“Emina”: Text and Context of a Poem
I will approach the poem from the angle of language. If we listen closely enough, we will hear an arrhythmia in the language, i.e., an alternation of two opposing or colliding voices. In the first stanza, the language is clean, poetic, with a touch of solemnity: one balanced sentence stretches through four lines, with rhyming Turkisms, i.e., in the privileged positions in the stanza. This makes their presence in the poem the more emphatic, underlining their meaning, both connotative and denotative: a visit to a hamam makes a man erotically more sensitive and more vulnerable (remember Bora Stanković and his hamams, overflowing with powerful eroticism), and the imam is an institution which implies a barrier to the realization of the poet’s love longing, a sort of invisible wall between him and the girl. Similarly, the jasmine with its scent goes naturally with longing for love and also with the girl in the poem.
“Emina” was first published in the magazine Kolo in 1902; six years later, the poet included it, altered, in his book Poems. In the final version, the poem became not only more concise but incomparably better: in addition to throwing out some truly weak and obviously superfluous lines, the poet also made the poem a much finer work. The changes testify to his greater craftsmanship in handling the poetic instruments and reflect his keener awareness of what he wanted to achieve.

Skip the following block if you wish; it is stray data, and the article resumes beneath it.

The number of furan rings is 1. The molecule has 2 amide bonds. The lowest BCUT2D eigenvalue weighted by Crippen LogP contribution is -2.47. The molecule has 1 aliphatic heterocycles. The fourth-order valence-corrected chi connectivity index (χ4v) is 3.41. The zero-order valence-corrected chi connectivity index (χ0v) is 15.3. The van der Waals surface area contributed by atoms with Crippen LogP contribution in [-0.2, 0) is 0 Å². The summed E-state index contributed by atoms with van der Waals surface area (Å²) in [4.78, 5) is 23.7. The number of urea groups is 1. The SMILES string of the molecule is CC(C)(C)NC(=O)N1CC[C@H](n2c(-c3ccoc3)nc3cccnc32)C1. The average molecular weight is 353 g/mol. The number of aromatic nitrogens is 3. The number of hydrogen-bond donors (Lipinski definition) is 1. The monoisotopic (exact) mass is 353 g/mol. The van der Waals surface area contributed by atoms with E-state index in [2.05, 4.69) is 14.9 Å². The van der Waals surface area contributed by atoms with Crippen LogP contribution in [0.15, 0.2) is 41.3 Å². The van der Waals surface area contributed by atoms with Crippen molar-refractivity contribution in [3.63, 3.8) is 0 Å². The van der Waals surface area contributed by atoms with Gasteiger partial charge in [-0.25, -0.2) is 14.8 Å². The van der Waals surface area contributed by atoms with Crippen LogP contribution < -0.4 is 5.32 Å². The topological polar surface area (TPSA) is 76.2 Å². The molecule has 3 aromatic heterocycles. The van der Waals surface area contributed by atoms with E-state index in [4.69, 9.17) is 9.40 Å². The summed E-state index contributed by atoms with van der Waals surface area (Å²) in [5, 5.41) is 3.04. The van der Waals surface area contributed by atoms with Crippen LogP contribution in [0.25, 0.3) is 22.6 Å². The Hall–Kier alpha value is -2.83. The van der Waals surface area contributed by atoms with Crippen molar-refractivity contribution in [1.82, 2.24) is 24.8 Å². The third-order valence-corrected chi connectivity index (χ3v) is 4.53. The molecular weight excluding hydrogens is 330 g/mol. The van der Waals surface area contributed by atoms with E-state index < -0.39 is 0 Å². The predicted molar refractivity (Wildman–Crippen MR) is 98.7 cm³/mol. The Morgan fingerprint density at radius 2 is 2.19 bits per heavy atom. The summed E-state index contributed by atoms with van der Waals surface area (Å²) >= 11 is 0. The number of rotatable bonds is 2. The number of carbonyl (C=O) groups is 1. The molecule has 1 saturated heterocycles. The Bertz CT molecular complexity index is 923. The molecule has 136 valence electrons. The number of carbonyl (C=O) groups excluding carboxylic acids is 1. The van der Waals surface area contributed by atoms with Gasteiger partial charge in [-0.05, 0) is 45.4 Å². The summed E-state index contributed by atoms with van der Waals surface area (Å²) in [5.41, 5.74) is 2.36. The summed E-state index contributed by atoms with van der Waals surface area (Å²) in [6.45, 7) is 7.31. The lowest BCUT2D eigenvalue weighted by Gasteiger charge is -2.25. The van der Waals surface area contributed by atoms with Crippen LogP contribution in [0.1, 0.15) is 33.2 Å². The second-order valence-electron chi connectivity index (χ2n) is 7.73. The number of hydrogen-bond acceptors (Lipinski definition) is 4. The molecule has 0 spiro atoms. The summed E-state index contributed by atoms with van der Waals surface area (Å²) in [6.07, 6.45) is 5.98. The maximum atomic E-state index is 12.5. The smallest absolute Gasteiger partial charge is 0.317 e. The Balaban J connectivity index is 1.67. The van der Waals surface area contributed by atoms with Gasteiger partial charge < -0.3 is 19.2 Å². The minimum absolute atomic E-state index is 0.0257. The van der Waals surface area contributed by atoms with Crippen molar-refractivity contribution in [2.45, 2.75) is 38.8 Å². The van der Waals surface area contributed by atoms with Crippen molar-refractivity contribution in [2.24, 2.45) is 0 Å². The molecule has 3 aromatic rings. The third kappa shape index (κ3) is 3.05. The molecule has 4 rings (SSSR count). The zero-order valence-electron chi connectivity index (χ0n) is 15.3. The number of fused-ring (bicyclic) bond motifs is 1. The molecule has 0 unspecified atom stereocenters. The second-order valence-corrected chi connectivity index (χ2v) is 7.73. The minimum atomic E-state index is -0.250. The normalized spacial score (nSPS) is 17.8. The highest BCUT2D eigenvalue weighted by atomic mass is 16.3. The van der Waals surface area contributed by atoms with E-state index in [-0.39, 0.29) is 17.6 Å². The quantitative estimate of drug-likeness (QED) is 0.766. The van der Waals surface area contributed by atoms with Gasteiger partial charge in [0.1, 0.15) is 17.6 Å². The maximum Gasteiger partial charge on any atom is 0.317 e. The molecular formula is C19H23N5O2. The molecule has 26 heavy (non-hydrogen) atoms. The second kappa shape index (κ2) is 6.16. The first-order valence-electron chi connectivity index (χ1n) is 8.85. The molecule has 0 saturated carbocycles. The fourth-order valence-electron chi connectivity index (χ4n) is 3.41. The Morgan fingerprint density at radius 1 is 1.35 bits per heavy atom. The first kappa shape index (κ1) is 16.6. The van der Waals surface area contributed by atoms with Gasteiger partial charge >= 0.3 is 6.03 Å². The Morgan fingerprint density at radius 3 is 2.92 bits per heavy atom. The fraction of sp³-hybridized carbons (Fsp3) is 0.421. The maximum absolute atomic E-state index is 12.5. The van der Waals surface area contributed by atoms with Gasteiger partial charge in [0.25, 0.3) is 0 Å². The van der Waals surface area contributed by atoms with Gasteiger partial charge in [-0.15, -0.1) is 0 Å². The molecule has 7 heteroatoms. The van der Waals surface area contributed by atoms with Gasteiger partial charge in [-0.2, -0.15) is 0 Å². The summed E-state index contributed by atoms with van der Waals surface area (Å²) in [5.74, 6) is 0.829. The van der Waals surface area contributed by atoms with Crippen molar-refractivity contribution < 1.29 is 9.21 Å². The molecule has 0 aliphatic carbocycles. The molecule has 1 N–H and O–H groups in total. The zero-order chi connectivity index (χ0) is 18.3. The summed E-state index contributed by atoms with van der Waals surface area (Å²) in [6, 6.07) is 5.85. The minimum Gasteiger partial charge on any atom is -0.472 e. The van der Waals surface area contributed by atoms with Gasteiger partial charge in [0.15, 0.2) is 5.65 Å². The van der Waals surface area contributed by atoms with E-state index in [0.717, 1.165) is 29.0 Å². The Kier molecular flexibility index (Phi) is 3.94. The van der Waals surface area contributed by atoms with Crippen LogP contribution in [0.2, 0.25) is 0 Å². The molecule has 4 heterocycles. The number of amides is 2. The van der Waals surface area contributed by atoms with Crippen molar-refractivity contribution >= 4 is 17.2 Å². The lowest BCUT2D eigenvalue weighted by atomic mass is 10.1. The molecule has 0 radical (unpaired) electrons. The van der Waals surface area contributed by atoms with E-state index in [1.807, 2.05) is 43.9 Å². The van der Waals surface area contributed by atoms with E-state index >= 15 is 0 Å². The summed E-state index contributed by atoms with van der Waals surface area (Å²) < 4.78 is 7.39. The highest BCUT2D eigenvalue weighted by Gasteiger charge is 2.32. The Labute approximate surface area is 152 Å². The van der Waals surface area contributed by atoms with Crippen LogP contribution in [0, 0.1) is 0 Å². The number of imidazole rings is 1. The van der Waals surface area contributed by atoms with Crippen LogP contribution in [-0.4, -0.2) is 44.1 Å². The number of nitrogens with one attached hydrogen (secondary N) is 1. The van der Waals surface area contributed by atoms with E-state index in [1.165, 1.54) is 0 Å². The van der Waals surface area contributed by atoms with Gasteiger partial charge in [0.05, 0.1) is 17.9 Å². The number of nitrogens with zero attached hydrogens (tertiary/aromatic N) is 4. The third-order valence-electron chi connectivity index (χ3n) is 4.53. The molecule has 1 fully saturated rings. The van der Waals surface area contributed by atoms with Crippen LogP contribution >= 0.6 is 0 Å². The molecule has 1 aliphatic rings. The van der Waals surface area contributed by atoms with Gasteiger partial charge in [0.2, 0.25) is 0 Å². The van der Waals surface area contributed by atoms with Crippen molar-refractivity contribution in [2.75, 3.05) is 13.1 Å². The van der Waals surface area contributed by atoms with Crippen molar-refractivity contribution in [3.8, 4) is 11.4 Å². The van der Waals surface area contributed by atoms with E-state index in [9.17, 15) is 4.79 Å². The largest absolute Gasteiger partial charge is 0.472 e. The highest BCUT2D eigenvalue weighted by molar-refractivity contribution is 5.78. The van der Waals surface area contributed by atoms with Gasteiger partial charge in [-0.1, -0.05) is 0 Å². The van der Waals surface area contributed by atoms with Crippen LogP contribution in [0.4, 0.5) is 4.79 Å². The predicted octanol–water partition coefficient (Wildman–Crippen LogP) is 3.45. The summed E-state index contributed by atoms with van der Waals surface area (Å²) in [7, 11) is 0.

Let us mention that the poem’s first version had not been divided into stanzas; this seemingly innocent detail is not without importance because the opposition between the first and the second stanza, which are told in different voices, reveals—or exposes—a creative principle that moves the poem: a clash of two opposites speaking about the same.
The changes the poet made in the first stanza cleaned up its language, made it more balanced and strengthened its solemn diction; in a word, its poetic quality was enhanced. That is why amam became hamam, which removed the note of spoken language, the poet probably remembering that it was not he who was telling the poem—not an Orthodox Christian, with no “h” in his speech, but a Muslim, who is the poet’s mask in the Yeatsian sense of the word. Furthermore, the imam in the first version had a name, “Abdul,” becoming “the old” in the final version. It is a change in which two birds were killed with one stone: the realistic tone, which had been brought about by the introduction of a proper name into the poem and which lowered the level of poetic diction and thus undermined its solemnity, had been removed with the adjective “old” reinforcing now the authority of the imam, which makes the barrier that stands in the way of the poet’s achieving his longing so much the harder, so to say.
The image of the garden in the 1902 version was so crowded that the girl, the center of everything, simply couldn’t be seen. In the later version, the poet threw out the “baštu što miriše igda,” which I must say I don’t understand, and the “bulbul-song” that “never ends” as well as the “splashing of the fountain,” leaving only “in the shade of a jasmine” as the singular frame for the girl, with maximal poetic effect … . In this way, the paraphernalia borrowed from sevdalinkas were reduced to the right measure which does not threaten the poem: in the original version, the beginning of the poem was a common literary pastiche having much more sumptuous trappings of a sevdalinka wrapped around poetic emotion. Moving away from the sevdalinka through later changes, the poet gave “Emina” the needed literary independence it had not had before.
The commentary is excerpted from “‘Emina’: Tekst i kontekst pjesme,” Most 102/xxiv, 1998.
Translated by Omer Hadžiselimović – © 2006 Omer Hadžiselimović
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